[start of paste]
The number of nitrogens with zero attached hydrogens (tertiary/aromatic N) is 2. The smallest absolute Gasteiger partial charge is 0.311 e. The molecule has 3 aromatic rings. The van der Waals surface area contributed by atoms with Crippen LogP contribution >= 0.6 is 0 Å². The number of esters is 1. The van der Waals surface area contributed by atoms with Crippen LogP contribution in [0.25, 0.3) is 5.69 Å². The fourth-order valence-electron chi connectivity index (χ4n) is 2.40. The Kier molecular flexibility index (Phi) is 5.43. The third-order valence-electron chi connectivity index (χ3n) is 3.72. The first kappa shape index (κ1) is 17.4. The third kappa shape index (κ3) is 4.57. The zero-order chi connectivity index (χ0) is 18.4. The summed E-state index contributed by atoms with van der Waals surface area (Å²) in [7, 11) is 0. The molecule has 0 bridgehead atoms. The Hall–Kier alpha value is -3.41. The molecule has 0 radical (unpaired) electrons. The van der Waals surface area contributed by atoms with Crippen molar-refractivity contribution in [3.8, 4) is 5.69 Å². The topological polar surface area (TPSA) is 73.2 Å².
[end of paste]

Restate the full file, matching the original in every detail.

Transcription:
The number of nitrogens with zero attached hydrogens (tertiary/aromatic N) is 2. The smallest absolute Gasteiger partial charge is 0.311 e. The molecule has 3 aromatic rings. The van der Waals surface area contributed by atoms with Crippen LogP contribution >= 0.6 is 0 Å². The number of esters is 1. The van der Waals surface area contributed by atoms with Crippen LogP contribution in [0.25, 0.3) is 5.69 Å². The fourth-order valence-electron chi connectivity index (χ4n) is 2.40. The Kier molecular flexibility index (Phi) is 5.43. The third-order valence-electron chi connectivity index (χ3n) is 3.72. The first kappa shape index (κ1) is 17.4. The third kappa shape index (κ3) is 4.57. The zero-order chi connectivity index (χ0) is 18.4. The summed E-state index contributed by atoms with van der Waals surface area (Å²) in [7, 11) is 0. The molecule has 0 bridgehead atoms. The Hall–Kier alpha value is -3.41. The molecule has 0 radical (unpaired) electrons. The van der Waals surface area contributed by atoms with Crippen molar-refractivity contribution in [3.8, 4) is 5.69 Å². The topological polar surface area (TPSA) is 73.2 Å².